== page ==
API Authentication using Laravel Sanctum — Laravel 8

Cerwyn Cahyono
Jan 17 · 4 min read
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Photo by Chepe Nicoli on Unsplash

For web developers, it’s important for us to authenticates our users via API Request. In Laravel itself, besides its full-stack development, we have many options on how to authenticate the requests. For example, we have the Laravel Passport package to do the authentication and OAuth processes. But, if you don’t want to use the OAuth feature that Passport offers, then the Laravel Sanctum may be a choice for you.

What is Laravel Sanctum?

Laravel Sanctum provides a featherweight authentication system for SPAs (single page applications), mobile applications, and simple, token based APIs (https://laravel.com/docs/8.x/sanctum)

Yes, in Sanctum, we have two options here. The first is the API Token Authentication, and the second is SPA Authentication. There is another authentication such as Mobile Applications, but this authentication has a similar process to API Token Authentication.

So the next question is, what are the differences between the API Token and SPA Authentication? The API Token Authentication uses a Token that your client/front-end must issue first before sent any requests to the server. Your client gets the Token via the /login routes, then every next request, the token must be included in the Authorization header as a Bearer token. Pretty simple right?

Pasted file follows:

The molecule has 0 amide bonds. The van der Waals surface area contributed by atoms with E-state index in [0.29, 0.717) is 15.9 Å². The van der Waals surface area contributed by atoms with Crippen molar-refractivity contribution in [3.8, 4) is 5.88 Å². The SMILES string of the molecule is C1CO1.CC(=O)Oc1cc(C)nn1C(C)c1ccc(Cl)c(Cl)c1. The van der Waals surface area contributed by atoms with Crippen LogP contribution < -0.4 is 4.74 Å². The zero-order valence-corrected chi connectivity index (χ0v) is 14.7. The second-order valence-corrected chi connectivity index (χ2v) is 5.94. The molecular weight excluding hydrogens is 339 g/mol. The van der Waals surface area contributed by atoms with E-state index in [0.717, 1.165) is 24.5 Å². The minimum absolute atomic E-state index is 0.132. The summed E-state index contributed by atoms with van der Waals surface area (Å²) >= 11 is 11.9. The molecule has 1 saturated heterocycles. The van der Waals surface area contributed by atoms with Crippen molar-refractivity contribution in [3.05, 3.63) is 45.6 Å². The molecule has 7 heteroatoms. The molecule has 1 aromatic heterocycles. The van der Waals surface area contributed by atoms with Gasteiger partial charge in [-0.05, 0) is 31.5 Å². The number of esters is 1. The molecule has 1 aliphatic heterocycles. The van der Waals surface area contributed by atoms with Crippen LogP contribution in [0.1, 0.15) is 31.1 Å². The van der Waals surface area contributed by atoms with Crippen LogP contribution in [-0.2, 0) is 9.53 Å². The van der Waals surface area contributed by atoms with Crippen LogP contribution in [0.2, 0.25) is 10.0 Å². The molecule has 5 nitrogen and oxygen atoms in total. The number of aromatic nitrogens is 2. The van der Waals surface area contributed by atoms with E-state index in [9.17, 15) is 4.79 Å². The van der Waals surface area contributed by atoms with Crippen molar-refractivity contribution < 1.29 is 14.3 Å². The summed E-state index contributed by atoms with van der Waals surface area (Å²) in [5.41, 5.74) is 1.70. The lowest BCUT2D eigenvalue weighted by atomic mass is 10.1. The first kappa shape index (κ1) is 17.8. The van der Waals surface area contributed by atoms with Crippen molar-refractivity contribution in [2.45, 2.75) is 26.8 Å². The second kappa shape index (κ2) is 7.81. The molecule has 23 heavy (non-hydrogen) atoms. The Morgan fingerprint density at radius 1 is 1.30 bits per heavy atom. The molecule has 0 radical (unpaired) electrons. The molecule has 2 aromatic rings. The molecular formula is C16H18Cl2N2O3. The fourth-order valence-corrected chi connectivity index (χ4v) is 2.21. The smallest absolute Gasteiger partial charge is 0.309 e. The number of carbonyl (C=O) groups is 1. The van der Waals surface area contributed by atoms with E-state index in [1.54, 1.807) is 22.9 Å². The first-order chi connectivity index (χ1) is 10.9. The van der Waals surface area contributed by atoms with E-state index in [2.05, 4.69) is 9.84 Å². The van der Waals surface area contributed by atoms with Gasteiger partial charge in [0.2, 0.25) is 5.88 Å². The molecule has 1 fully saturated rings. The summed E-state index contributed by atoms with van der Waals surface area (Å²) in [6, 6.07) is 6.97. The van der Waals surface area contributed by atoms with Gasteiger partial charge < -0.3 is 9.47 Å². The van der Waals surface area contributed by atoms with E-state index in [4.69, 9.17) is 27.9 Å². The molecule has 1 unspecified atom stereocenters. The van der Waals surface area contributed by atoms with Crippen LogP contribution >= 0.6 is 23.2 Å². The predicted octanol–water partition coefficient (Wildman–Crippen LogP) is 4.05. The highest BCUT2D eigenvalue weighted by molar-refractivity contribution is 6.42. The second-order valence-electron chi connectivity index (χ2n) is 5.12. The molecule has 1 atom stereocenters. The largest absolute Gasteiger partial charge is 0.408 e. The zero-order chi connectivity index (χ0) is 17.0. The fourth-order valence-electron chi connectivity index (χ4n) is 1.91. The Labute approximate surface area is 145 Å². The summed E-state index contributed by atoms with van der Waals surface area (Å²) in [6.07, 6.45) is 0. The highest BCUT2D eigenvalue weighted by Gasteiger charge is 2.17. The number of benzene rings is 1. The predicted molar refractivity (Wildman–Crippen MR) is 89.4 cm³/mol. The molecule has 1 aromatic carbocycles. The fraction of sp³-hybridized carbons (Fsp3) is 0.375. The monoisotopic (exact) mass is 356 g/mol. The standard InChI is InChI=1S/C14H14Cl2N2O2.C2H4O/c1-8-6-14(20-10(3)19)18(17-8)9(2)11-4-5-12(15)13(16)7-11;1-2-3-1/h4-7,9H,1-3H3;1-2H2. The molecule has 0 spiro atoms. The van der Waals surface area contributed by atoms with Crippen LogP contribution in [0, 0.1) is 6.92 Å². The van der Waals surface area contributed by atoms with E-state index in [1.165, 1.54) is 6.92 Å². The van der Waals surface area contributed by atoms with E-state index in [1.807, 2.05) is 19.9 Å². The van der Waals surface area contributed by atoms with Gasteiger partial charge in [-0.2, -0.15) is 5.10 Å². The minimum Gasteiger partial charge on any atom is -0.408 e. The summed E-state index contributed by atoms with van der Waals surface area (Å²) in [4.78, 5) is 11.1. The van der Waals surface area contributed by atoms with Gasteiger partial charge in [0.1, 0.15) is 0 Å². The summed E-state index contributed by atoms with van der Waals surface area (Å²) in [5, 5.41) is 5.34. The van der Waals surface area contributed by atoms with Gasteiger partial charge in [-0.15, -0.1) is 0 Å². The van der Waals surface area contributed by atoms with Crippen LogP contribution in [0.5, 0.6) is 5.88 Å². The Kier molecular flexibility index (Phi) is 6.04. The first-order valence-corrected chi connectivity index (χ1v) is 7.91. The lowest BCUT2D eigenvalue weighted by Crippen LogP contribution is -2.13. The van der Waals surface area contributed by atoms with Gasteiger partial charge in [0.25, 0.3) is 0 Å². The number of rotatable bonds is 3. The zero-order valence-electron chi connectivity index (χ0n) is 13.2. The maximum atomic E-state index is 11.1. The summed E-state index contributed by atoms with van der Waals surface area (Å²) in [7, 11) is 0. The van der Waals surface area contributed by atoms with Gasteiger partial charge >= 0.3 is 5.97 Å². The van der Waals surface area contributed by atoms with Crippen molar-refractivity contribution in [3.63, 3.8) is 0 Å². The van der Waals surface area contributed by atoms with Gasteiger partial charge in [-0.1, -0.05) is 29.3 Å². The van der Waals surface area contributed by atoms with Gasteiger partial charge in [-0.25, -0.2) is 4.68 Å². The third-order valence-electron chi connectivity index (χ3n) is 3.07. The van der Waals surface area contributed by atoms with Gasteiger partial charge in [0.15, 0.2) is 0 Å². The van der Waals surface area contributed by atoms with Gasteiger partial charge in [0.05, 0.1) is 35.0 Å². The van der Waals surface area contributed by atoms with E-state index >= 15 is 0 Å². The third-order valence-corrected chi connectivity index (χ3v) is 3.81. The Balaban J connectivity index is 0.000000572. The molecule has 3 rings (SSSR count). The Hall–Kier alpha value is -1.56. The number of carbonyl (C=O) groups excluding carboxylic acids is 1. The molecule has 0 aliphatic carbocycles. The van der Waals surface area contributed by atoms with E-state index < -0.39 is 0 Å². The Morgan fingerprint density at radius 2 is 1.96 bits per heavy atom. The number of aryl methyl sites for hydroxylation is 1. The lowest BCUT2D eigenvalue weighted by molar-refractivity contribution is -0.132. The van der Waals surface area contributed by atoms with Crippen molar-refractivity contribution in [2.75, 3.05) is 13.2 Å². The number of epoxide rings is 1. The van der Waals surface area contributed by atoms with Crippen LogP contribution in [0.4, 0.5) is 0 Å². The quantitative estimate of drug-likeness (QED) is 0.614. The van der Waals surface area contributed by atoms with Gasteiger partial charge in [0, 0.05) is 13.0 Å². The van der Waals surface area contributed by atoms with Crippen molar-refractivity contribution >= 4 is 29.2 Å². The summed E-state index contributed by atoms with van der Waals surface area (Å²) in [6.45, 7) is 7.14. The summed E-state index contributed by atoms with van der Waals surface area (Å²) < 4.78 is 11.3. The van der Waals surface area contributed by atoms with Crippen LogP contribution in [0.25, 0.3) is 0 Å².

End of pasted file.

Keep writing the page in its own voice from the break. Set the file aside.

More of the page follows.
The SPA Authentication, on the other hand, doesn’t need any tokens. Instead, it uses Laravel’s built-in cookie based session authentication services. When we’re using this type of authentication, we don’t need to include the Authorization Bearer header on every request. It’s useful when you’re building the first-party SPA, that your front-end project can be inside your Laravel project or an entirely separate repository/project.

So in this article, I’ll show you how to build the API Token Authentication using Sanctum. It’s a very simple project, and of course, you can see the complete repository at the bottom of this article.

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Photo by Dayne Topkin on Unsplash

Content Overview

  • Project & Sanctum Installation
  • Authentication Routes
  • Let’s Test It!

Okay, the first one, let’s create a fresh Laravel project.

composer create-project laravel/laravel --prefer-dist laravel-sanctum

After installation succeeds, install the Laravel Sanctum package.

composer require laravel/sanctum

Then publish the Sanctum configuration and migration files. The Sanctum configuration file will be placed inside your config directory.

php artisan vendor:publish --provider="Laravel\Sanctum\SanctumServiceProvider"

Next, migrate your database. Don’t forget to adjust your database configuration inside your .env file.

php artisan migrate

One very last thing, your User model needs to use the Laravel\Sanctum\HasApiTokens trait, so that we can issue the token with createToken() method.

App\Models\User.php